It really depends on what you can afford and where you want to aim. I think today high cost private university you are just paying for the networking opportunities if you are legacy and have a business you want to pass down to your next generation, hoping they will learn to carry on with other people in similar situation. It will not be a good return on investment per dollar spent but it is really not the point if you want to groom your heir.

For typical middle class family who wants their children to earn a living through a skill they can only get from higher education (engineering, medical, nursing, science, etc), state school has a better value and you will come out ahead after all the cost is factored in. Sure a name brand school will start your career a bit ahead but the cost of loans will weight you down enough this advantage will be eroded over time (say you buy your home later because you have to pay off your debt).
 
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I told my son exactly what my father told me. If you want to go to college then get that GI Bill. It'll give you a lot of experience and responsibilities and you'll be more mature and not want to party so much when you get done with your military service.
 
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Another thing is that a trade from a trade school oftentimes makes more than white collar jobs.
Had a friend of mine back about 22 years ago got a job part-time at an auto body shop just being the runner and ringing up orders and such. 22 years later he owns his own auto body shop and drives a mid-90s Lamborghini. I had a chance to go to work with him and I just didn't have the interesting cars when I was 16. I'm most certainly knowing that he loves what he does. That's the best job anybody can have is one they're not eager to go home. I think the CEO of Samuel Adams brewery had the same mentality.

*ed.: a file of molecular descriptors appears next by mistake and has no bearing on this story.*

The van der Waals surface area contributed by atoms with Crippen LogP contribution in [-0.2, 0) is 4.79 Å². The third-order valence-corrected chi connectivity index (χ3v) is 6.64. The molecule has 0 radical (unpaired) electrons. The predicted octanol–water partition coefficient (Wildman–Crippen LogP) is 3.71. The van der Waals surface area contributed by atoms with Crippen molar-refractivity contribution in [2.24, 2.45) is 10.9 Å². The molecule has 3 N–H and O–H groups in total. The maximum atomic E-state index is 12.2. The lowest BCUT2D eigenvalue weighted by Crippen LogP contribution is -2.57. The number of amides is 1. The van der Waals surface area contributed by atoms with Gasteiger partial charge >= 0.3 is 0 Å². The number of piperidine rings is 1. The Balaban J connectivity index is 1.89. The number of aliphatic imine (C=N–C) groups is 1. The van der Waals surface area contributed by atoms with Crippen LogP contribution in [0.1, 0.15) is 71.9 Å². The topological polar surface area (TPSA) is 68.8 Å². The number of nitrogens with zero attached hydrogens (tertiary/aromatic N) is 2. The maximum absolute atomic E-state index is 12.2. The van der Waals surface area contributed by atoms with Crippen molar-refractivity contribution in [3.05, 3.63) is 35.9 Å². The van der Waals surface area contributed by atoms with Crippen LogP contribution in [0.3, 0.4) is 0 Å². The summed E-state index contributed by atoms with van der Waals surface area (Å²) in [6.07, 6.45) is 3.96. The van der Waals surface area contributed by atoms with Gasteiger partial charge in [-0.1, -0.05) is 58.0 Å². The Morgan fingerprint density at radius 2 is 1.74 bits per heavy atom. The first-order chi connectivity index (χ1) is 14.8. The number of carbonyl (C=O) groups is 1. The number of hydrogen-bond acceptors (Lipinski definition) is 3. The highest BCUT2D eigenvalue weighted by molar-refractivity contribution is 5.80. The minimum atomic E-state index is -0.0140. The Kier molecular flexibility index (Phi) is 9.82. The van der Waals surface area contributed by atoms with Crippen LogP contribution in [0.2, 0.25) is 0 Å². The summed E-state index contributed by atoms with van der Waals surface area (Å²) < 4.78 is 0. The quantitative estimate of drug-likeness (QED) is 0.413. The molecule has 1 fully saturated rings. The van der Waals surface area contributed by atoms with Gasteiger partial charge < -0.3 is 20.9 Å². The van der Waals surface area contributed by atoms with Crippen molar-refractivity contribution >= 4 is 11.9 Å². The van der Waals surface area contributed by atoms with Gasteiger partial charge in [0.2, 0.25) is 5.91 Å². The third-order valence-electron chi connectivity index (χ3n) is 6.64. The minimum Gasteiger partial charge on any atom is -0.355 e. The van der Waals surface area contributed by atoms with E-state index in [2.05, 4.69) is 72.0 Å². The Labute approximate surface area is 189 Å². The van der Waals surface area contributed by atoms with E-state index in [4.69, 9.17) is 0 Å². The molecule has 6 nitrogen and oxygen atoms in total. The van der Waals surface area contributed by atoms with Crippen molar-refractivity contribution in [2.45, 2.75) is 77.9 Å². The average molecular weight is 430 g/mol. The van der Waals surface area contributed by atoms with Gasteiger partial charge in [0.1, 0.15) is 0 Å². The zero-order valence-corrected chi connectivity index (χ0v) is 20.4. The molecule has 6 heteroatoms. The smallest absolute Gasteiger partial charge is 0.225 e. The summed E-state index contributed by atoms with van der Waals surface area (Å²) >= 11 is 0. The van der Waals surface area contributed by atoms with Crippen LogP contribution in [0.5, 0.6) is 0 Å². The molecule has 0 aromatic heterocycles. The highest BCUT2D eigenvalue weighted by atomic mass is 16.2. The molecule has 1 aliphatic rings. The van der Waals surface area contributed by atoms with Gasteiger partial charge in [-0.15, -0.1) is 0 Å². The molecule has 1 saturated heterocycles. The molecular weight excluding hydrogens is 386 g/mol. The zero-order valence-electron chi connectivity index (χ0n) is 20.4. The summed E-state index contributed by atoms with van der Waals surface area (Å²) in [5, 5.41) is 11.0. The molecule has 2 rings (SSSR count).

Joined
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Hillbilly,

I spoke to a Director at a large HCA hospital and they roll out the red carpet for RT with an associates degree, they prefer a bachelors but won’t hesitate to hire folks with associates degree. OTJ training is very important and they will get it at a large, crazy busy hospital.


Panda,

I agree with you when you said….. “high cost private university you are just paying for the networking opportunities”
In most career fields it helps to know people that can open doors for you.
 
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PWMDMD

Thread starter
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MA
I’m here in Canada.

My undergrad in business commerce cost me $40,000 which includes 8 semesters + supplies.

Then, I completed my MBA at a top tier Uni here in Canada, that cost me roughly $110,000.
That's interesting. I'm currently getting my MBA from UMass Amherst and all-in depending on specialization, it's ~$35K-$40K. An undergraduate business degree at the same school will cost you $130K. Now half of that is room and board but the MBA is a deal.